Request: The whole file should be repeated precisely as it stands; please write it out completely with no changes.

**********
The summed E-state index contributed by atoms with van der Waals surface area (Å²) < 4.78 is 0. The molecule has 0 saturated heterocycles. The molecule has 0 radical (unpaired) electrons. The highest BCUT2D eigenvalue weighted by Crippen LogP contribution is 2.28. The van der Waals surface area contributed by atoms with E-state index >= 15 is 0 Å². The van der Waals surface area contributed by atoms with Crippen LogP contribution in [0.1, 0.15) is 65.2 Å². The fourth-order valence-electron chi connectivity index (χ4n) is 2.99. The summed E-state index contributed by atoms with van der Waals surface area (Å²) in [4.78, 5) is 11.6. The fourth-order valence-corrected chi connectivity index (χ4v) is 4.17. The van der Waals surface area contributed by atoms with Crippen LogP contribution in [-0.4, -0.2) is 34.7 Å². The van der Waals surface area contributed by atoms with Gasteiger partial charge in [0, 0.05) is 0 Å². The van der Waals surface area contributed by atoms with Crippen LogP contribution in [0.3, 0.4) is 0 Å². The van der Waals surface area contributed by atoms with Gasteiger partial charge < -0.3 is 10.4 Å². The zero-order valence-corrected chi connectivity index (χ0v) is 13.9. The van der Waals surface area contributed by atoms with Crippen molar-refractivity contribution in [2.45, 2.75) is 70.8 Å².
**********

The summed E-state index contributed by atoms with van der Waals surface area (Å²) < 4.78 is 0. The molecule has 0 saturated heterocycles. The molecule has 0 radical (unpaired) electrons. The highest BCUT2D eigenvalue weighted by Crippen LogP contribution is 2.28. The van der Waals surface area contributed by atoms with E-state index >= 15 is 0 Å². The van der Waals surface area contributed by atoms with Crippen LogP contribution in [0.1, 0.15) is 65.2 Å². The fourth-order valence-electron chi connectivity index (χ4n) is 2.99. The summed E-state index contributed by atoms with van der Waals surface area (Å²) in [4.78, 5) is 11.6. The fourth-order valence-corrected chi connectivity index (χ4v) is 4.17. The van der Waals surface area contributed by atoms with Crippen LogP contribution in [-0.4, -0.2) is 34.7 Å². The van der Waals surface area contributed by atoms with Gasteiger partial charge in [0, 0.05) is 0 Å². The van der Waals surface area contributed by atoms with Crippen LogP contribution in [0.3, 0.4) is 0 Å². The van der Waals surface area contributed by atoms with Gasteiger partial charge < -0.3 is 10.4 Å². The zero-order valence-corrected chi connectivity index (χ0v) is 13.9. The van der Waals surface area contributed by atoms with Crippen molar-refractivity contribution in [2.45, 2.75) is 70.8 Å².